|Looking Glass -- catd_mitchell (flikr)|
Of course, players will invest in skills and powers that they see as relevant. If you want players to invest in knowledge skills, make a point to ask whether they have them and illustrate their use in your adventures. For example, ask if any of the players are skilled with surveillance systems as they try to break into a building. Alternatively, ask about whether any of the players are skilled in architecture if they want to infer something about the interior or a structure (or its structural integrity) by looking at it from the outside. If you illustrate where knowledge skills could be important, your players are more likely to invest in them when they next spend XP on advancement.
This problem is particularly acute for The Strange. When players move from recursion to recursion, their investigation skills can seem moot. If a player has a skill in electronic surveillance, what use is it in Ardeyn? If she understands how to break into a building on Earth, does she really have any advantage for breaking into a building on Ruk? If knowledge is recursion specific, those skills become much less valuable when your campaign involves visiting multiple recursions. It is hard to recommend a player take "lore" skills (like Ardeyn Lore) if you know that half or more of the the sessions will be in other recursions. The natural tendency is to, instead, take general combat, social, or exploration skills.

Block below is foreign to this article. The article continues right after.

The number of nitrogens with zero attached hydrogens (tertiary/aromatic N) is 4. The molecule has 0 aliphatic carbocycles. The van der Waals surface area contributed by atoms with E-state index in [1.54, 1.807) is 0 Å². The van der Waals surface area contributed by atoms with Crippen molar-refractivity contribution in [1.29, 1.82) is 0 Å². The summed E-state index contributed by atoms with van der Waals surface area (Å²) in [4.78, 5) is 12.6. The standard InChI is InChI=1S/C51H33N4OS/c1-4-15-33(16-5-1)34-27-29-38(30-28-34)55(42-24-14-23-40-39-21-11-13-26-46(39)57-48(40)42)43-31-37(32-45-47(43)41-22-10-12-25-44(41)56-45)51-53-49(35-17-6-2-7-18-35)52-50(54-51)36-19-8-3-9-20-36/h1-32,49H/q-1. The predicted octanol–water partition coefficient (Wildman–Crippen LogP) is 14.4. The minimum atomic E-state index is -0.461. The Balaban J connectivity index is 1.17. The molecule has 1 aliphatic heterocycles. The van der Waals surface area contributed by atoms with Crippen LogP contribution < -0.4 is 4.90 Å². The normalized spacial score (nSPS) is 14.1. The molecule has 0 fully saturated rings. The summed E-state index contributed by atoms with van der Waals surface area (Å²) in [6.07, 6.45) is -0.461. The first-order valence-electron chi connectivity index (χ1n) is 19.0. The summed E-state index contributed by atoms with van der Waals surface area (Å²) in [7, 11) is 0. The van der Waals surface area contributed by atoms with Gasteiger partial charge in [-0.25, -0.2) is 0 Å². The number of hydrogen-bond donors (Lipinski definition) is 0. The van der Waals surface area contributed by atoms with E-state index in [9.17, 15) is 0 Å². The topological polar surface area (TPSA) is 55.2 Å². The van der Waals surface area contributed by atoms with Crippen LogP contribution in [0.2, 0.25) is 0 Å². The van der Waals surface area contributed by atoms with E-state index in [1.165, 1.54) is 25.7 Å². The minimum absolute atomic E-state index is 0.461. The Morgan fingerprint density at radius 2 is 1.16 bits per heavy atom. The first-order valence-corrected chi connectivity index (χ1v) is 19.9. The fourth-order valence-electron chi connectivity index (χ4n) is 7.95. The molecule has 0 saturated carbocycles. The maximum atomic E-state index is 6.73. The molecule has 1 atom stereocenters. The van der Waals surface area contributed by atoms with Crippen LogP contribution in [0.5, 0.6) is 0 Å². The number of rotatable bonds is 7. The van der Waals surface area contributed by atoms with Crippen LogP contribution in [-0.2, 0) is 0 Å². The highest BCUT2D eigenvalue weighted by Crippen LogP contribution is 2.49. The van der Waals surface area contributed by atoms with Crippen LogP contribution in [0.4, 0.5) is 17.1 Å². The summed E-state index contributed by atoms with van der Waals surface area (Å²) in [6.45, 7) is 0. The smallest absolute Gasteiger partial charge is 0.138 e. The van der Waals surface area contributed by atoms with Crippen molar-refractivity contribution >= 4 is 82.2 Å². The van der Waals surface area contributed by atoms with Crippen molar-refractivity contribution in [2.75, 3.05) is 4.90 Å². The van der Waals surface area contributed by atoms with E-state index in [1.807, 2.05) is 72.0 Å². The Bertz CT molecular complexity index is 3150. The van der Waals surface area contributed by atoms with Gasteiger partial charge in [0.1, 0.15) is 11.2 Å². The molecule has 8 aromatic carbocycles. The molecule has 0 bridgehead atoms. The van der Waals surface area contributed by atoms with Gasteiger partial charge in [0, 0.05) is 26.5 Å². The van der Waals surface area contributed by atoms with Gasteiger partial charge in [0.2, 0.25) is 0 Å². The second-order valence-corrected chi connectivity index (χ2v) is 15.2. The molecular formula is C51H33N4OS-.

One solution for The Strange and other Cypher System games is to make knowledge skills quite general. This is a game in which "perception" and "positive social interactions" are skills. Those are staggeringly broad -- and knowledge and investigation skills can be as well. Design investigation and lore skills in a way that allow them to have general applicability or cross recursion boundaries. Take surveillance as an example. Make it clear to players that knowledge of surveillance will cover skills in the context of their recursions or setting. This could be the equivalent of finding sight lines and other low-tech surveillance -- maybe even shaking off someone following you through Ardeyn -- as well as ultra-tech laser devices. In a future post, I will propose some general investigation skills (and borrow some from other games).
Another option is to move from recursion-specific lore (a la' "Ardeyn Lore") to "local lore" as a single skill. If a player always wants to have the character that knows what is going on locally, let him take a general skill in "local lore" or "streetwise" or "local gossip" or something that makes sense in a wide variety of contexts.
For now, I just want to end with the simple lesson. If you want players to invest in knowledge skills, explain how they can be useful and illustrate the uses in game. Make the skills general (not "high energy physics" -- unless you anticipate A LOT of high energy physics information in your campaign) in the same way the game has made social skills general.